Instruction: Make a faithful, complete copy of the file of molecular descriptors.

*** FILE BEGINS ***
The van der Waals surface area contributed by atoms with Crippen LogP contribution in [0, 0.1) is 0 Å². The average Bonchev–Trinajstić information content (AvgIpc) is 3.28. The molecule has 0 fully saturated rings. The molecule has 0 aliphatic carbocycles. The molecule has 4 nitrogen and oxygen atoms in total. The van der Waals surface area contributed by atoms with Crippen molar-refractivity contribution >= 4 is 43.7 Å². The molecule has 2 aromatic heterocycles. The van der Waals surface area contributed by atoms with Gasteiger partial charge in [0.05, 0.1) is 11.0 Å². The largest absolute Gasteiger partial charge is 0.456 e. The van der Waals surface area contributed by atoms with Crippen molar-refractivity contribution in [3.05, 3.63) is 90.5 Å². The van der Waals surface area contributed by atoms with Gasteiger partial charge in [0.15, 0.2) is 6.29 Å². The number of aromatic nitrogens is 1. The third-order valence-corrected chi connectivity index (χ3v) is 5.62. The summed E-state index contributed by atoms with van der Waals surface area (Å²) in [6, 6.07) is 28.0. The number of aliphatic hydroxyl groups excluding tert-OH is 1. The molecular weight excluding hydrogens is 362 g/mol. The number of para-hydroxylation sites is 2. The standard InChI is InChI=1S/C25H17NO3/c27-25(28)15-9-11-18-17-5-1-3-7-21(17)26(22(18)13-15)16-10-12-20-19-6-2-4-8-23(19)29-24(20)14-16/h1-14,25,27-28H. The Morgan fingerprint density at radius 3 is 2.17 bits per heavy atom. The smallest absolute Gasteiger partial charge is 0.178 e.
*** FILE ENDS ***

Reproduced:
The van der Waals surface area contributed by atoms with Crippen LogP contribution in [0, 0.1) is 0 Å². The average Bonchev–Trinajstić information content (AvgIpc) is 3.28. The molecule has 0 fully saturated rings. The molecule has 0 aliphatic carbocycles. The molecule has 4 nitrogen and oxygen atoms in total. The van der Waals surface area contributed by atoms with Crippen molar-refractivity contribution >= 4 is 43.7 Å². The molecule has 2 aromatic heterocycles. The van der Waals surface area contributed by atoms with Gasteiger partial charge in [0.05, 0.1) is 11.0 Å². The largest absolute Gasteiger partial charge is 0.456 e. The van der Waals surface area contributed by atoms with Crippen molar-refractivity contribution in [3.05, 3.63) is 90.5 Å². The van der Waals surface area contributed by atoms with Gasteiger partial charge in [0.15, 0.2) is 6.29 Å². The number of aromatic nitrogens is 1. The third-order valence-corrected chi connectivity index (χ3v) is 5.62. The summed E-state index contributed by atoms with van der Waals surface area (Å²) in [6, 6.07) is 28.0. The number of aliphatic hydroxyl groups excluding tert-OH is 1. The molecular weight excluding hydrogens is 362 g/mol. The number of para-hydroxylation sites is 2. The standard InChI is InChI=1S/C25H17NO3/c27-25(28)15-9-11-18-17-5-1-3-7-21(17)26(22(18)13-15)16-10-12-20-19-6-2-4-8-23(19)29-24(20)14-16/h1-14,25,27-28H. The Morgan fingerprint density at radius 3 is 2.17 bits per heavy atom. The smallest absolute Gasteiger partial charge is 0.178 e.